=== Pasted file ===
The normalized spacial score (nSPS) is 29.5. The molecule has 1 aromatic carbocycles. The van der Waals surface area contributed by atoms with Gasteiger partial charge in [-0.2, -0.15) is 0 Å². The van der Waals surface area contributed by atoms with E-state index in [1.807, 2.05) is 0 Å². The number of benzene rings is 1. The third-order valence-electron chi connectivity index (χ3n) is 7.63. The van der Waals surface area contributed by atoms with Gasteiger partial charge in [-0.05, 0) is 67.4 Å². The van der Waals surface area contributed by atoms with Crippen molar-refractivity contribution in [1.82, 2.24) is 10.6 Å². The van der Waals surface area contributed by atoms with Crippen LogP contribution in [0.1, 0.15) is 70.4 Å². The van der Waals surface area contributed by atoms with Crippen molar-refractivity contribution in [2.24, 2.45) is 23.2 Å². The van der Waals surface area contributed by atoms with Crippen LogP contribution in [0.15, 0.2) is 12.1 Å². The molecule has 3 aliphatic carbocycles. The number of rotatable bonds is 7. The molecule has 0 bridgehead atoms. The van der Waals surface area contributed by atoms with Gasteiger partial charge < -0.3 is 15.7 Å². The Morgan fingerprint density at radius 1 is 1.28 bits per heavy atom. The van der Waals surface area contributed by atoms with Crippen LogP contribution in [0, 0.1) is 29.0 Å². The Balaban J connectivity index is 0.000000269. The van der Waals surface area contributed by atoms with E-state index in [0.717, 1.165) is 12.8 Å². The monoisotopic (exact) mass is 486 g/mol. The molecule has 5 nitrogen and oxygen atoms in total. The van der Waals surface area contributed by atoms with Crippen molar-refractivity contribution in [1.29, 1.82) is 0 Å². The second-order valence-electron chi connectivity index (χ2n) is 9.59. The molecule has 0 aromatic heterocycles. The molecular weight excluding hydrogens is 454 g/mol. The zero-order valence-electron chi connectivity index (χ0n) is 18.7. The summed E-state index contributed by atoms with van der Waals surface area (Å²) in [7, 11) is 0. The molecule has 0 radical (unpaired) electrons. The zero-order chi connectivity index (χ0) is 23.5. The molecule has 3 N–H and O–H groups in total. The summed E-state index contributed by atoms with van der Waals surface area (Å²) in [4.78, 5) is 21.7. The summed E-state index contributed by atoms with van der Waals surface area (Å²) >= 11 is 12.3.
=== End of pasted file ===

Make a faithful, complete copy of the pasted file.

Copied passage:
The normalized spacial score (nSPS) is 29.5. The molecule has 1 aromatic carbocycles. The van der Waals surface area contributed by atoms with Gasteiger partial charge in [-0.2, -0.15) is 0 Å². The van der Waals surface area contributed by atoms with E-state index in [1.807, 2.05) is 0 Å². The number of benzene rings is 1. The third-order valence-electron chi connectivity index (χ3n) is 7.63. The van der Waals surface area contributed by atoms with Gasteiger partial charge in [-0.05, 0) is 67.4 Å². The van der Waals surface area contributed by atoms with Crippen molar-refractivity contribution in [1.82, 2.24) is 10.6 Å². The van der Waals surface area contributed by atoms with Crippen LogP contribution in [0.1, 0.15) is 70.4 Å². The van der Waals surface area contributed by atoms with Crippen molar-refractivity contribution in [2.24, 2.45) is 23.2 Å². The van der Waals surface area contributed by atoms with Crippen LogP contribution in [0.15, 0.2) is 12.1 Å². The molecule has 3 aliphatic carbocycles. The number of rotatable bonds is 7. The molecule has 0 bridgehead atoms. The van der Waals surface area contributed by atoms with Gasteiger partial charge < -0.3 is 15.7 Å². The Morgan fingerprint density at radius 1 is 1.28 bits per heavy atom. The van der Waals surface area contributed by atoms with Crippen LogP contribution in [0, 0.1) is 29.0 Å². The Balaban J connectivity index is 0.000000269. The van der Waals surface area contributed by atoms with E-state index in [0.717, 1.165) is 12.8 Å². The monoisotopic (exact) mass is 486 g/mol. The molecule has 5 nitrogen and oxygen atoms in total. The van der Waals surface area contributed by atoms with Crippen molar-refractivity contribution in [1.29, 1.82) is 0 Å². The second-order valence-electron chi connectivity index (χ2n) is 9.59. The molecule has 0 aromatic heterocycles. The molecular weight excluding hydrogens is 454 g/mol. The zero-order valence-electron chi connectivity index (χ0n) is 18.7. The summed E-state index contributed by atoms with van der Waals surface area (Å²) in [7, 11) is 0. The molecule has 0 radical (unpaired) electrons. The zero-order chi connectivity index (χ0) is 23.5. The molecule has 3 N–H and O–H groups in total. The summed E-state index contributed by atoms with van der Waals surface area (Å²) in [4.78, 5) is 21.7. The summed E-state index contributed by atoms with van der Waals surface area (Å²) >= 11 is 12.3.